York County to hold opiate awareness meeting Jan. 24

York County is holding an awareness meeting to discuss the county's opioid epidemic.

The meeting, hosted by ThankBlueYorkPA, a community initiative to support York County police officers, will be held 5-6 p.m. Wednesday, Jan. 24, at the Nefra Communication Center, 3433 E. Market St. 

York County District Attorney Dave Sunday and Coroner Pam Gay will be speaking about the seriousness of the epidemic, which is affecting many lives throughout the county. 

Pennsylvania Gov. Tom Wolf shows the document he signed declaring a state of emergency in the state's fight against heroin and opioid addiction during a news conference at the state Capitol in Harrisburg, Pa., Wednesday, Jan. 10, 2018. In the background are Acting Secretary of Health and Physician General Dr. Rachel Levine, left, and Pennsylvania Emergency Management Agency Director Richard D. Flinn Jr. Wolf signed an order for the 90-day disaster declaration, widening access to the state's prescription drug monitoring program and making it easier for medical professionals to get people into drug treatment more quickly. (Blaine T. Shahan/LNP via AP)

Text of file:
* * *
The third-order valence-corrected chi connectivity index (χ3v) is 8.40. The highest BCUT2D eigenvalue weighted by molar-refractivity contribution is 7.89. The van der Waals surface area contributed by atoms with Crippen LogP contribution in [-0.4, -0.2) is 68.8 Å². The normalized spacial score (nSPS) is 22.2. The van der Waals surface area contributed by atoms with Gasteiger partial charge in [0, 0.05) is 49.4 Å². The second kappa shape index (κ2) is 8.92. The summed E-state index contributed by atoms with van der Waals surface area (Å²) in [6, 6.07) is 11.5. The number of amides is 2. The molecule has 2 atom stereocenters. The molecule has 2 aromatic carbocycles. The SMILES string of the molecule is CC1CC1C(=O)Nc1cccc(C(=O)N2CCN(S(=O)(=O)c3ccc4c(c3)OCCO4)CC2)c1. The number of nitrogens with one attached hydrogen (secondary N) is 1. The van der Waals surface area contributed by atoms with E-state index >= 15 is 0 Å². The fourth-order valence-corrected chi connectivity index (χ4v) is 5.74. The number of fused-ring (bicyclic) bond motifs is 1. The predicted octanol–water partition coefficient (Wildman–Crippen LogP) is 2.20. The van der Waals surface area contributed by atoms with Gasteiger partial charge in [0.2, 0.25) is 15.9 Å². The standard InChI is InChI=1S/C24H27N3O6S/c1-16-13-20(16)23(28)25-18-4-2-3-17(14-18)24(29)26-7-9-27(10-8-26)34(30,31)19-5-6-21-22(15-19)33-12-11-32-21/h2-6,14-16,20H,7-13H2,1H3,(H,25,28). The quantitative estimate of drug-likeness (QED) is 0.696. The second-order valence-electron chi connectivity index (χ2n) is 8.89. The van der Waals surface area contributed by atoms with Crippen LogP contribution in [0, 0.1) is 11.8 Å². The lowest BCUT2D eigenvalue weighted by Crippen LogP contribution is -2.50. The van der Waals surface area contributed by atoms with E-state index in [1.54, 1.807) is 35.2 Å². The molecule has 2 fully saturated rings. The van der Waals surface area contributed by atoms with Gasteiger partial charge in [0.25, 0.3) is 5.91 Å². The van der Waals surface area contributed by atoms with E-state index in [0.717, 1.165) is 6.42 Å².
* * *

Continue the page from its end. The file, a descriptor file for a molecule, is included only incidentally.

More:Pennsylvania issues disaster declaration over opioid crisis

All ages are encouraged to attend the meeting.

For more information, visit ThankBlueYorkPA's Facebook page or the event Facebook page.

Background: Local officials stepped up to fight the opioid epidemic in recent months when York County sued two dozen  manufacturers, distributors and physicians Dec. 8.

The 17 opioid manufacturers, four out-of-state physicians and three national drug-distribution companies that were accused of aggressively marketing their drugs and lying about the risks of long-term opioid use in the lawsuit are no stranger to these allegations — many of the companies have paid out large settlements before.

More:Opioid companies sued by York County no strangers to lawsuits, settlements

More:Heroin-related deaths in York County spike in 2017 despite reduction efforts

In the past year, dozens of state attorneys general and county district attorneys have filed suits against Johnson & Johnson, Purdue Pharma, Teva Pharmaceuticals and Allegran — four of the largest prescription drug conglomerates in the world. Of the 17 manufacturers sued by York County, 14 are subsidiaries of those conglomerates.

The county continues to see a rise in opioid abuse, with 19 suspected opioid overdose deaths in November, according to Gay — the highest number she had seen in a single month.

York County confirmed 115 heroin/fentanyl-related deaths and 28 suspected deaths in 2017, according to coroner Pam Gay. 

Last year, there were 39 more confirmed deaths than 2016's total of 76. In  2015, the total was 65;  in 2014, it was  62.